• All
  • Articles
  • Videos
  • Plants
  • Recipes
  • Members

How to Plant Flowering Crabapple Trees

Comments ()  |   |  Text size: a A  |  Report Abuse  |  Print
close

Report This Article

How to Plant Flowering Crabapple Trees

Reason for flagging?

Comments

Submit

Share:    |  Email  |  Bookmark and Share

Overview

Flowering crabapple trees are the perfect landscape tree for gardeners with small yards. Another bonus: crabapple trees thrive in clay soils. Flowering crabapple trees are in the same family (malus) as apple trees. The difference between crabapple trees and regular apple trees is the size of the fruit. Crabapple trees have fruit between 1/4 inch and 2 inches in diameter. Apple trees have fruit over 2 inches in diameter. Flowering crabapple trees grow from 15 to 25 feet tall and are hardy in growing zones 3 through 9. Bloom time is early to mid-April.

Planting bare-root crabapple trees

Step 1

Plant bare-root crabapple trees in early spring after all threat of frost has passed through mid-spring.

Step 2

Plant flowering crabapple trees where they will receive 8 to 12 hours of direct sun daily. Choose soil that is well-drained but moisture retentive and has a pH of 5.0 to 7.5 with a pH of 5.0 to 6.5 being ideal.

Step 3

Dig a hole deep enough to place the crabapple tree at the same depth it was growing at in the nursery and wide enough that you can completely spread out the roots.

Step 4

Prune off broken or damaged roots making cuts 1 to 2 inches above the damage.

Step 5

Center the flowering crabapple in the hole spreading out the roots as you arrange the tree.

Step 6

Mix the soil removed from the planting hole with compost or well-rotted manure or peat moss or leaf humus until you have a 50/50 soil mix.

Step 7

Backfill the hole halfway with the 50/50 soil mix. Add 2 to 3 inches of water to settle the soil mix in the hole. Continue backfilling the hole with the soil mix until the hole is filled and the soil is level. Water with another 1 to 2 inches of water to further settle the soil.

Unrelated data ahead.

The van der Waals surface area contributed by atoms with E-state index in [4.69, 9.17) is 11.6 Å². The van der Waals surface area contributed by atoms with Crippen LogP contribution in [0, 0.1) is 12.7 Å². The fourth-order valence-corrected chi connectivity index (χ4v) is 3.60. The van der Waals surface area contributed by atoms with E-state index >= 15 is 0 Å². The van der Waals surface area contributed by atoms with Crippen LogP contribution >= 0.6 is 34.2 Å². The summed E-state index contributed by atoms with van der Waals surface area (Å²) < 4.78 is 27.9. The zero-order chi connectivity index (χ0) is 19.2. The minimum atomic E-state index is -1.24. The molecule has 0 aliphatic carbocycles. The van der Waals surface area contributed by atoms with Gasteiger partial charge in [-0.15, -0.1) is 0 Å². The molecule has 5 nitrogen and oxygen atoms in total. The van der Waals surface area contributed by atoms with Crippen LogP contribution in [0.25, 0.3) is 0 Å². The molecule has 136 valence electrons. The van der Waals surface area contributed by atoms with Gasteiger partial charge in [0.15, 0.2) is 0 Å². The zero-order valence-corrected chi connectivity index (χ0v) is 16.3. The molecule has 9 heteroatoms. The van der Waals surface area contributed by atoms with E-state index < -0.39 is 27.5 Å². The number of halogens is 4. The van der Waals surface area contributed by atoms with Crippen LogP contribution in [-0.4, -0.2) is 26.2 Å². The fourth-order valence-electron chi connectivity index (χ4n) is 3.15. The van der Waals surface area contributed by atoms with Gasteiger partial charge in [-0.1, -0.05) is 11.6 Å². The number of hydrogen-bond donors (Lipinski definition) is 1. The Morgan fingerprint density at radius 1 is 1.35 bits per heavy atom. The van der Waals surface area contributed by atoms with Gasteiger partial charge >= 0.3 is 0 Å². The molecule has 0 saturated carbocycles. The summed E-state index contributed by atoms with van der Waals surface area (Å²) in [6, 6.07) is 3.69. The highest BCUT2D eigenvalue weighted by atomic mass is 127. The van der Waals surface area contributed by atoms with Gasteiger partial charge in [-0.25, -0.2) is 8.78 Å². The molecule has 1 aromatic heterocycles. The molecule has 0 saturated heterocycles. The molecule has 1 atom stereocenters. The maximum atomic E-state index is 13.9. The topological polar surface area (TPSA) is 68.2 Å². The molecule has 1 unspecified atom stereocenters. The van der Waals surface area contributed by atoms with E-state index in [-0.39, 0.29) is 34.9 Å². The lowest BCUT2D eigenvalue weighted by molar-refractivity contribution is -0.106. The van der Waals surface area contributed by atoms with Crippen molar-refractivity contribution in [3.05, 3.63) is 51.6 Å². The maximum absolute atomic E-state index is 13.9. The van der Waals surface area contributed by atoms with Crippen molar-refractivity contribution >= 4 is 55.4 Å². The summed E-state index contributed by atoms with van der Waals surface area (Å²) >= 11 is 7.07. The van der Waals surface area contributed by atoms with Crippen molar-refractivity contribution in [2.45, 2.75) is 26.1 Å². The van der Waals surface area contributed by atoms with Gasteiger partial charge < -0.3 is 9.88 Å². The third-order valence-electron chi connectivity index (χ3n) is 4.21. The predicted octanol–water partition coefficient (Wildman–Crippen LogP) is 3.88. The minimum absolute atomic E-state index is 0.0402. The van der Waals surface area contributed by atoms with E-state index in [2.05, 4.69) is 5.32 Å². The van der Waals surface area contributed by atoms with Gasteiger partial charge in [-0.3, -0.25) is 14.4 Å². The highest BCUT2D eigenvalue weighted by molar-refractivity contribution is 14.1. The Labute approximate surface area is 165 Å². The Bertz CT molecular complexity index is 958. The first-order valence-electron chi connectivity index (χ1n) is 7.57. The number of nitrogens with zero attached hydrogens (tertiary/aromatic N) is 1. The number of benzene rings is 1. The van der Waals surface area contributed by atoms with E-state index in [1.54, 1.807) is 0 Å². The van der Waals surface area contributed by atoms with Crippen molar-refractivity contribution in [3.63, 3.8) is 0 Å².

Step 8

Mulch around the newly planted flowering crabapple tree with an organic mulch such as shredded bark or wood chips. Spread a 2- to 3-inch layer from 1 to 2 inches from the trunk to the dripline (the point where the tips of the branches reach).

Planting balled and burlaped crabapple trees

Step 1

Plant balled and burlaped (also called b&b) from early spring after all threat of frost has passed through mid-fall (at least three weeks before your first predicted hard frost).

Step 2

Plant balled or burlaped crabapple trees where they will receive 8 to 12 hours of direct sun daily. Choose soil that is well-drained but moisture retentive and has a pH of 5.0 to 7.5 with a pH of 5.0 to 6.5 being ideal.

Step 3

Dig a saucer shaped hole that is just deep enough to place the balled and burlaped flowering crabapple at the same depth it was growing and twice as wide as the root ball.

Step 4

Center the balled and burlaped crabapple tree in the hole. Remove all the strings that secure the burlap around the root ball. Spread the burlap out (it will decompose).

Step 5

Mix the soil removed from the planting hole with compost or well-rotted manure or peat moss or leaf humus until you have a 50/50 soil mix.

Step 6

Backfill the hole halfway with the 50/50 soil mix. Add 2 to 3 inches of water to settle the soil mix in the hole. Continue backfilling the hole with the soil mix until the hole is filled and the soil is level. Water with another 1 to 2 inches of water to further settle the soil.

Step 7

Mulch around the newly planted flowering crabapple tree with an organic mulch such as shredded bark or wood chips. Spread a 2- to 3-inch layer from 1 to 2 inches from the trunk to the dripline (the point where the tips of the branches reach).

Tips and Warnings

  • Planting crabapple trees too deeply will lead to poor performance and eventual death. Flowering crabapple trees that don't receive enough direct sunlight will not flower or produce fruit and will have a more open silhouette.

Things You'll Need

  • Soil pH test
  • Shovel
  • Pruning shears
  • Compost or well-rotted manure or peat moss or leaf humus
  • Organic mulch such as wood chips or shredded bark

References

  • Ohio State University Extension; Selection, Care and Use of Ornamental Crabapple
  • University of Maine Extension; Flowering Crabapples for Maine
  • University of Kentucky Extension; The Flowering Crabapple

Who Can Help

  • Colorado State University Extension; Flowering Crabapple Trees
  • North Dakota State University Extension; Transplanting Trees and Shrubs
Keywords: planting flowering crabapples, planting crabapple trees, crabapple trees, flowering crabapple trees